Java Bean Validation’s validateProperty() and validateValue() in Three Minutes

    Alejandro Gervasio

    While it’s not widely known, Java Bean Validation ships with the validateProperty() and validateValue() methods, which can be used for validating the individual fields of a constrained class as well as values even before assigning them.

    I assume that you already have at least a basic background on how to use the standard for validating objects, but if you want to get a more intimate understanding on how this works, feel free to check my previous article, where I took an in-depth look at Bean Validation’s core features.

    Selective Validation of Field-Level Constraints

    In a typical use case, a constrained domain class like the following will be validated in one single step with a Bean Validation implementation, like Hibernate Validator.

    public class User {
        @NotEmpty(message = "Name may not be empty")
        @Size(min = 2, max = 32,
                message = "Name must be between 2 and 32 characters long")
        private String name;
        @NotEmpty(message = "Email may not be empty")
        @Email(message = "Email must be a well-formed email address")
        private String email;
        public User(){}
        public User(String name, String email) {
   = name;
   = email;
        // setters and getters for name / email

    But with validateProperty() and validateValue() the validation process can be performed more selectively.

    The validateProperty() Method

    Consider a situation when you just want to validate a specific field of the earlier User class, rather than checking all of them in one pass. In such a case, you may want to use the validateProperty() method, which is called with a constrained object and the name of the bean property to be validated:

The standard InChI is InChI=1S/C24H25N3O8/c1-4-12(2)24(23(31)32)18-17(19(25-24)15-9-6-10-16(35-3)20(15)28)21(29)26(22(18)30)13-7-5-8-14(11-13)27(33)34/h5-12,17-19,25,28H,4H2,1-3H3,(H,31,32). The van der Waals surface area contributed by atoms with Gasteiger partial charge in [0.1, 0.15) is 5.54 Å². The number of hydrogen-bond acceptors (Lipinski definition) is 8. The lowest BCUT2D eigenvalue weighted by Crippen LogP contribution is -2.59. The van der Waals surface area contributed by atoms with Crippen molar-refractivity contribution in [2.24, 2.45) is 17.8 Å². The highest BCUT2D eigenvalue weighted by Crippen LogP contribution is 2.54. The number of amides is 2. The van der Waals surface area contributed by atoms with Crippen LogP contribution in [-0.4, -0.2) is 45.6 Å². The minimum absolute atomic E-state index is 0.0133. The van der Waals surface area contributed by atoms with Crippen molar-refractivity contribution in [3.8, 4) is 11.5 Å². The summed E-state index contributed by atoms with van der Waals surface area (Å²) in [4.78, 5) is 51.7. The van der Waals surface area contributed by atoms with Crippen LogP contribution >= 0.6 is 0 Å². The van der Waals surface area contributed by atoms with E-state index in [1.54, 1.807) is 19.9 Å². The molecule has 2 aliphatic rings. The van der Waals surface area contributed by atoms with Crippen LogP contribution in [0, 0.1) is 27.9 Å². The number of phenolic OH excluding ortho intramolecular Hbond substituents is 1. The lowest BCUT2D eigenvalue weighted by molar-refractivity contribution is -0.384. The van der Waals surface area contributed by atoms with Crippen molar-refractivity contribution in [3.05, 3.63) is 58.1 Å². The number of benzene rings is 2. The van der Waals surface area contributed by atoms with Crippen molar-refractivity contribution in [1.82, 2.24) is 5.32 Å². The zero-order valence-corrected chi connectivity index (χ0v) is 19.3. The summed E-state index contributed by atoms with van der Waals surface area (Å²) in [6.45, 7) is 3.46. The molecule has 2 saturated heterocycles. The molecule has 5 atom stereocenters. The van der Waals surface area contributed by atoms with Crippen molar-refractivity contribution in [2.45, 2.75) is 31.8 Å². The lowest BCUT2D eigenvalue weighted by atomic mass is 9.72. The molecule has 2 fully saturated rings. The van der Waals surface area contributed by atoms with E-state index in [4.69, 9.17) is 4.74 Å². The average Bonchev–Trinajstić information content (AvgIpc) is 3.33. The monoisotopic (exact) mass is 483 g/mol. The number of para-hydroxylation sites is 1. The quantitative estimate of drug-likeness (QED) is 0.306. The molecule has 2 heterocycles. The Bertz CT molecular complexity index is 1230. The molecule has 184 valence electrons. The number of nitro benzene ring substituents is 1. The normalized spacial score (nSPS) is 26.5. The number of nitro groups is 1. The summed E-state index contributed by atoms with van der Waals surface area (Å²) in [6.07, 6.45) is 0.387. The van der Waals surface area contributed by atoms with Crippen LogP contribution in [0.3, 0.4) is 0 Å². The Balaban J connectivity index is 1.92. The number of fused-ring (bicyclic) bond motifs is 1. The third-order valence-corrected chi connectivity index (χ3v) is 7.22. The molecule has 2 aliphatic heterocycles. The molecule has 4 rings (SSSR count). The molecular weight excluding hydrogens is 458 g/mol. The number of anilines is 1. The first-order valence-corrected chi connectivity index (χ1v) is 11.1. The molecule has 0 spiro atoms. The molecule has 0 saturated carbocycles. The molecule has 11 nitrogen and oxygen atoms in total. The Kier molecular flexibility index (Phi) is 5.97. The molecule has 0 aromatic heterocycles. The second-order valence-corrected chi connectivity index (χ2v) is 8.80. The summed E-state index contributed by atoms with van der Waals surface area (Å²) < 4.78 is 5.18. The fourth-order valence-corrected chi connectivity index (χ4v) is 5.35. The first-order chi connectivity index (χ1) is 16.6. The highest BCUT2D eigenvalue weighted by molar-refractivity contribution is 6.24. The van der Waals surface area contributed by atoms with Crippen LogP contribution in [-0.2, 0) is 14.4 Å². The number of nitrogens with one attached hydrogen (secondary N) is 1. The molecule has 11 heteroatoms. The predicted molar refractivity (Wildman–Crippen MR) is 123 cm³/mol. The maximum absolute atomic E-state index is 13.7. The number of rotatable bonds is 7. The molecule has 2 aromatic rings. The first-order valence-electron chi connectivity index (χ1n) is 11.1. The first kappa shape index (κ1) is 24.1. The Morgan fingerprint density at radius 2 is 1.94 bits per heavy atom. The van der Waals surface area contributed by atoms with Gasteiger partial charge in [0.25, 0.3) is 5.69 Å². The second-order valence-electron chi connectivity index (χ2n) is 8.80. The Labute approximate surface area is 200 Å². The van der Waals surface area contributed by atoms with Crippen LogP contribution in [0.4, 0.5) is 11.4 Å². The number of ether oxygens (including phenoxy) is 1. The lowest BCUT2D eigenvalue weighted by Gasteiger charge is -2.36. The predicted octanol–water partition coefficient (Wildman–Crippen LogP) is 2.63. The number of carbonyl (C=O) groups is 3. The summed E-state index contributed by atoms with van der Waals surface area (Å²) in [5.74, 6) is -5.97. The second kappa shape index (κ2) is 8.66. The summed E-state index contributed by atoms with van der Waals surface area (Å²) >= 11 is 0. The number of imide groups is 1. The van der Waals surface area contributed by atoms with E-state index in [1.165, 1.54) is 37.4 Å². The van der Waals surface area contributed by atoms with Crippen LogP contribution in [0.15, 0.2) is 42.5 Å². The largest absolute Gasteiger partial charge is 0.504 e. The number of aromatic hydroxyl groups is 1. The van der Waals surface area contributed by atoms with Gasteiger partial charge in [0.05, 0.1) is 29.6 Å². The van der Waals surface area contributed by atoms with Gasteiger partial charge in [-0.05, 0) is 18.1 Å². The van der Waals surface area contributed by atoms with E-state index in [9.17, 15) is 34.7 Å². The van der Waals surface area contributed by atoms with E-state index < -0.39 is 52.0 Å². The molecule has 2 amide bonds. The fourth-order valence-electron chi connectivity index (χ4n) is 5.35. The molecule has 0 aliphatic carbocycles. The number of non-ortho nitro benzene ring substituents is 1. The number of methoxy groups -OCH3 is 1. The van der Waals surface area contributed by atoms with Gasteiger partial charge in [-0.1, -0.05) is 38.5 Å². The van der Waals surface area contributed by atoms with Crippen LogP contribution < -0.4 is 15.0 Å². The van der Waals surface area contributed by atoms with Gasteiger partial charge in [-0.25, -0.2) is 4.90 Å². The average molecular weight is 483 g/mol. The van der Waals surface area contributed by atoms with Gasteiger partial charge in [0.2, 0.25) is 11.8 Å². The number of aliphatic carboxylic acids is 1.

User user = new User("", "");
            .validateProperty(user, "name")
            .forEach(violation -> System.out.println(violation.getMessage()))

    Here, a constraint violation will be raised because an empty string has been passed as a value for the name field.

    Along the same line, the email field could be validated as follows:

    User user = new User("", "");
            .validateProperty(user, "email")
            .forEach(violation -> System.out.println(violation.getMessage()))

    This would not raise a violation because "" looks like a valid email address. The fact that the name is still empty is irrelevant because the call validateProperty(user, "email") will only validate the email field.

    The validateValue() Method

    As we just saw, the validateProperty() method makes validating a specific constrained class field a no-brainer. A potential downside of this method is that an instance of the target class must be created and the value assigned to the field, therefore making the whole validation code a little bloated.

    To avoid this, the same can be done without having to create such an instance, through the validateValue() method. It is called with the constrained class (the Class itself, not an instance of it), the bean property’s name and the value in question:

             .validateValue(User.class, "name", "")
             .forEach(violation -> System.out.println(violation.getMessage()));

    In this case, a constraint violation message will be printed out to the console, considering that the name field does not accept empty strings. As you can see, there’s no need to instantiate the target class.

    Pretty much the same can be done with every constrained class field. This shows in a nutshell that Bean Validation can be used for validating the fields of a target class by following a more selective strategy.

    Use validateProperty() and validateValue() for instant Java Bean Validation


    As we just learned, a call to validateProperty() with an instance of a constrained class and a specific class’ field name will instruct the validator to check only that field. Calling its counterpart validateValue() with the constrained class (no instance of it is required), a field name and a value will validate the whether the value is valid for that field.

    To put it in a simpler way, the heart of the matter of the whole validation process lies in calling these methods with the right arguments. Yes, it’s really that easy.

    Of course, validating selectively the field of a class is just the tip of the iceberg when it comes to consuming the Bean Validation API , as the standard packages many other nifty features worth looking. Keep in mind that Java Bean Validation is evolving at pretty fast pace, so make sure to check the official docs and keep up to date with the latest news.

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